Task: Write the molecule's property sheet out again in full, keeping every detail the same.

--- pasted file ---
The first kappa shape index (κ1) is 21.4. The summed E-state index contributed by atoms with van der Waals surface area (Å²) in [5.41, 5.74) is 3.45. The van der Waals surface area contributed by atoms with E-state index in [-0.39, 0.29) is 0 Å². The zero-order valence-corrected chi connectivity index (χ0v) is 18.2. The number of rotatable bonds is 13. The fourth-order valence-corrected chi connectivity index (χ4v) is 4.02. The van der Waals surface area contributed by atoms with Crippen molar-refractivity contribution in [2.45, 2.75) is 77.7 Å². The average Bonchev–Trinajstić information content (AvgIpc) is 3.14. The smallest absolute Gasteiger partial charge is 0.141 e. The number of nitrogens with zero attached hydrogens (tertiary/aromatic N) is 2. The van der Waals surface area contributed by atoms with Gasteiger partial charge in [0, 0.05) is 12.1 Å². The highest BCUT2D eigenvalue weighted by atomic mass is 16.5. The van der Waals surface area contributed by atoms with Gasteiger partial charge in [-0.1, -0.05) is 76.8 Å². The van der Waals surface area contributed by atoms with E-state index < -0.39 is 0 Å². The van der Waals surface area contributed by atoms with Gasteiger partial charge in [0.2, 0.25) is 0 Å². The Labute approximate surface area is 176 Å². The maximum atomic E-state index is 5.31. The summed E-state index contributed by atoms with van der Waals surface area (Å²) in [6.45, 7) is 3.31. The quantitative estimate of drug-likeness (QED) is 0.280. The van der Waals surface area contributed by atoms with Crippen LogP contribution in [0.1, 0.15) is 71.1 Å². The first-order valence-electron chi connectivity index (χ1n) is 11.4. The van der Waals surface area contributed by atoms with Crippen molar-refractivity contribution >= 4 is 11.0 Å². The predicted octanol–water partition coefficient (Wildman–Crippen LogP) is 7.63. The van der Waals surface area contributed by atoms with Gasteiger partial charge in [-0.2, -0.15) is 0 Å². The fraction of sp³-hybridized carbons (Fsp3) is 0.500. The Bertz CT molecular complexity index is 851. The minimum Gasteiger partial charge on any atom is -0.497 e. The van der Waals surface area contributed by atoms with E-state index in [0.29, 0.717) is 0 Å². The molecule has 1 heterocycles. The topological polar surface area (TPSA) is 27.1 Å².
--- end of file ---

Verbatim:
The first kappa shape index (κ1) is 21.4. The summed E-state index contributed by atoms with van der Waals surface area (Å²) in [5.41, 5.74) is 3.45. The van der Waals surface area contributed by atoms with E-state index in [-0.39, 0.29) is 0 Å². The zero-order valence-corrected chi connectivity index (χ0v) is 18.2. The number of rotatable bonds is 13. The fourth-order valence-corrected chi connectivity index (χ4v) is 4.02. The van der Waals surface area contributed by atoms with Crippen molar-refractivity contribution in [2.45, 2.75) is 77.7 Å². The average Bonchev–Trinajstić information content (AvgIpc) is 3.14. The smallest absolute Gasteiger partial charge is 0.141 e. The number of nitrogens with zero attached hydrogens (tertiary/aromatic N) is 2. The van der Waals surface area contributed by atoms with Gasteiger partial charge in [0, 0.05) is 12.1 Å². The highest BCUT2D eigenvalue weighted by atomic mass is 16.5. The van der Waals surface area contributed by atoms with Gasteiger partial charge in [-0.1, -0.05) is 76.8 Å². The van der Waals surface area contributed by atoms with E-state index < -0.39 is 0 Å². The van der Waals surface area contributed by atoms with Gasteiger partial charge in [0.2, 0.25) is 0 Å². The Labute approximate surface area is 176 Å². The maximum atomic E-state index is 5.31. The summed E-state index contributed by atoms with van der Waals surface area (Å²) in [6.45, 7) is 3.31. The quantitative estimate of drug-likeness (QED) is 0.280. The van der Waals surface area contributed by atoms with Crippen LogP contribution in [0.1, 0.15) is 71.1 Å². The first-order valence-electron chi connectivity index (χ1n) is 11.4. The van der Waals surface area contributed by atoms with Crippen molar-refractivity contribution >= 4 is 11.0 Å². The predicted octanol–water partition coefficient (Wildman–Crippen LogP) is 7.63. The van der Waals surface area contributed by atoms with Gasteiger partial charge in [-0.2, -0.15) is 0 Å². The fraction of sp³-hybridized carbons (Fsp3) is 0.500. The Bertz CT molecular complexity index is 851. The minimum Gasteiger partial charge on any atom is -0.497 e. The van der Waals surface area contributed by atoms with E-state index in [0.29, 0.717) is 0 Å². The molecule has 1 heterocycles. The topological polar surface area (TPSA) is 27.1 Å².